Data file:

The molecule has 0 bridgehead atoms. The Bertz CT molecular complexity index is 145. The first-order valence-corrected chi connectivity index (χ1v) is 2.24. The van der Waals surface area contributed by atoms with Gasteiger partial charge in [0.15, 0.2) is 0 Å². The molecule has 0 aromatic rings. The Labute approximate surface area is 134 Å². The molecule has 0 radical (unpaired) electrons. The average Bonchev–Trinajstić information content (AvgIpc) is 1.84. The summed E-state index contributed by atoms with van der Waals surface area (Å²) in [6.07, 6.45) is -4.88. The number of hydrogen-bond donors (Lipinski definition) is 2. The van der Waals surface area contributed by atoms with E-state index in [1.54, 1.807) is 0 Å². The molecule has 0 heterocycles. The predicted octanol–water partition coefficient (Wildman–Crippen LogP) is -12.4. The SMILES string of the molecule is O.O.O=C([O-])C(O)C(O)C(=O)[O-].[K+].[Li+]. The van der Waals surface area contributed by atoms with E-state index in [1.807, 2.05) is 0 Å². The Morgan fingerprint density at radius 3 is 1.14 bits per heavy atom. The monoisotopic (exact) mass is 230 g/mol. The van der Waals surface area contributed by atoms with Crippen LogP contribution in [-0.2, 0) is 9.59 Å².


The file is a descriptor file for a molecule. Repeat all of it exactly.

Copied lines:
The molecule has 0 bridgehead atoms. The Bertz CT molecular complexity index is 145. The first-order valence-corrected chi connectivity index (χ1v) is 2.24. The van der Waals surface area contributed by atoms with Gasteiger partial charge in [0.15, 0.2) is 0 Å². The molecule has 0 aromatic rings. The Labute approximate surface area is 134 Å². The molecule has 0 radical (unpaired) electrons. The average Bonchev–Trinajstić information content (AvgIpc) is 1.84. The summed E-state index contributed by atoms with van der Waals surface area (Å²) in [6.07, 6.45) is -4.88. The number of hydrogen-bond donors (Lipinski definition) is 2. The van der Waals surface area contributed by atoms with E-state index in [1.54, 1.807) is 0 Å². The molecule has 0 heterocycles. The predicted octanol–water partition coefficient (Wildman–Crippen LogP) is -12.4. The SMILES string of the molecule is O.O.O=C([O-])C(O)C(O)C(=O)[O-].[K+].[Li+]. The van der Waals surface area contributed by atoms with E-state index in [1.807, 2.05) is 0 Å². The Morgan fingerprint density at radius 3 is 1.14 bits per heavy atom. The monoisotopic (exact) mass is 230 g/mol. The van der Waals surface area contributed by atoms with Crippen LogP contribution in [-0.2, 0) is 9.59 Å².